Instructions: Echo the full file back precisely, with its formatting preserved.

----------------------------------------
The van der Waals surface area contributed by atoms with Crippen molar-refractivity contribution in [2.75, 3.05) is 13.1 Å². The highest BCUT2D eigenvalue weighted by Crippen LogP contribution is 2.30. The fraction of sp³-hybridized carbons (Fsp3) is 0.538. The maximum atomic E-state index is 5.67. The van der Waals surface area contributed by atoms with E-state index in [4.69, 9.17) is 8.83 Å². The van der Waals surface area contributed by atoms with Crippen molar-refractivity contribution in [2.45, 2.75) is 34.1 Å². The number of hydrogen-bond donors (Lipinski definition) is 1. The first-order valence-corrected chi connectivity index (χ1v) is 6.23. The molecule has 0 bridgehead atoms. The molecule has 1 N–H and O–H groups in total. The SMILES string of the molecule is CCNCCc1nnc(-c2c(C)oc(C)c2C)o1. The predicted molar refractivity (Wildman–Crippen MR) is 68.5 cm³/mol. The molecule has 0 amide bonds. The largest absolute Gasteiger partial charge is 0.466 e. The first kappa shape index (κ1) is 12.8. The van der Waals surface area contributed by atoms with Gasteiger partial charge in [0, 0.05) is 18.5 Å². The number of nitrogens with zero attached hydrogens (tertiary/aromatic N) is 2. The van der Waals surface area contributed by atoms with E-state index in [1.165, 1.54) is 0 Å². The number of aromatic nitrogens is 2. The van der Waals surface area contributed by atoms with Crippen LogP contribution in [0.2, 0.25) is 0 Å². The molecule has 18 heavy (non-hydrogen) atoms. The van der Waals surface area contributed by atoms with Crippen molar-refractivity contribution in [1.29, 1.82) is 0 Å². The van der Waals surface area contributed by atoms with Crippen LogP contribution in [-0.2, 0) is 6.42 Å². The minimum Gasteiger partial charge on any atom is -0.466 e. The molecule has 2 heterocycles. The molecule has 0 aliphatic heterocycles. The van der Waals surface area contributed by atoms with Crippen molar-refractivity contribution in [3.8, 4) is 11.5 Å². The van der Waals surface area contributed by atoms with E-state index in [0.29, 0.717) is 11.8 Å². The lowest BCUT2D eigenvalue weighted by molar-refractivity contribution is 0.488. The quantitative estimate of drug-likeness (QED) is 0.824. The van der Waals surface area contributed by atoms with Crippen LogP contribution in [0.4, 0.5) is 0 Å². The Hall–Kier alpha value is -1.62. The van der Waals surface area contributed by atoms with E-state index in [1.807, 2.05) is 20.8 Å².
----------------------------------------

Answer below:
The van der Waals surface area contributed by atoms with Crippen molar-refractivity contribution in [2.75, 3.05) is 13.1 Å². The highest BCUT2D eigenvalue weighted by Crippen LogP contribution is 2.30. The fraction of sp³-hybridized carbons (Fsp3) is 0.538. The maximum atomic E-state index is 5.67. The van der Waals surface area contributed by atoms with E-state index in [4.69, 9.17) is 8.83 Å². The van der Waals surface area contributed by atoms with Crippen molar-refractivity contribution in [2.45, 2.75) is 34.1 Å². The number of hydrogen-bond donors (Lipinski definition) is 1. The first-order valence-corrected chi connectivity index (χ1v) is 6.23. The molecule has 0 bridgehead atoms. The molecule has 1 N–H and O–H groups in total. The SMILES string of the molecule is CCNCCc1nnc(-c2c(C)oc(C)c2C)o1. The predicted molar refractivity (Wildman–Crippen MR) is 68.5 cm³/mol. The molecule has 0 amide bonds. The largest absolute Gasteiger partial charge is 0.466 e. The first kappa shape index (κ1) is 12.8. The van der Waals surface area contributed by atoms with Gasteiger partial charge in [0, 0.05) is 18.5 Å². The number of nitrogens with zero attached hydrogens (tertiary/aromatic N) is 2. The van der Waals surface area contributed by atoms with E-state index in [1.165, 1.54) is 0 Å². The number of aromatic nitrogens is 2. The van der Waals surface area contributed by atoms with Crippen LogP contribution in [0.2, 0.25) is 0 Å². The molecule has 18 heavy (non-hydrogen) atoms. The van der Waals surface area contributed by atoms with Crippen molar-refractivity contribution in [1.29, 1.82) is 0 Å². The van der Waals surface area contributed by atoms with Crippen LogP contribution in [-0.2, 0) is 6.42 Å². The minimum Gasteiger partial charge on any atom is -0.466 e. The molecule has 2 heterocycles. The molecule has 0 aliphatic heterocycles. The van der Waals surface area contributed by atoms with Crippen molar-refractivity contribution in [3.8, 4) is 11.5 Å². The van der Waals surface area contributed by atoms with E-state index in [0.29, 0.717) is 11.8 Å². The lowest BCUT2D eigenvalue weighted by molar-refractivity contribution is 0.488. The quantitative estimate of drug-likeness (QED) is 0.824. The van der Waals surface area contributed by atoms with Crippen LogP contribution in [0.4, 0.5) is 0 Å². The Hall–Kier alpha value is -1.62. The van der Waals surface area contributed by atoms with E-state index in [1.807, 2.05) is 20.8 Å².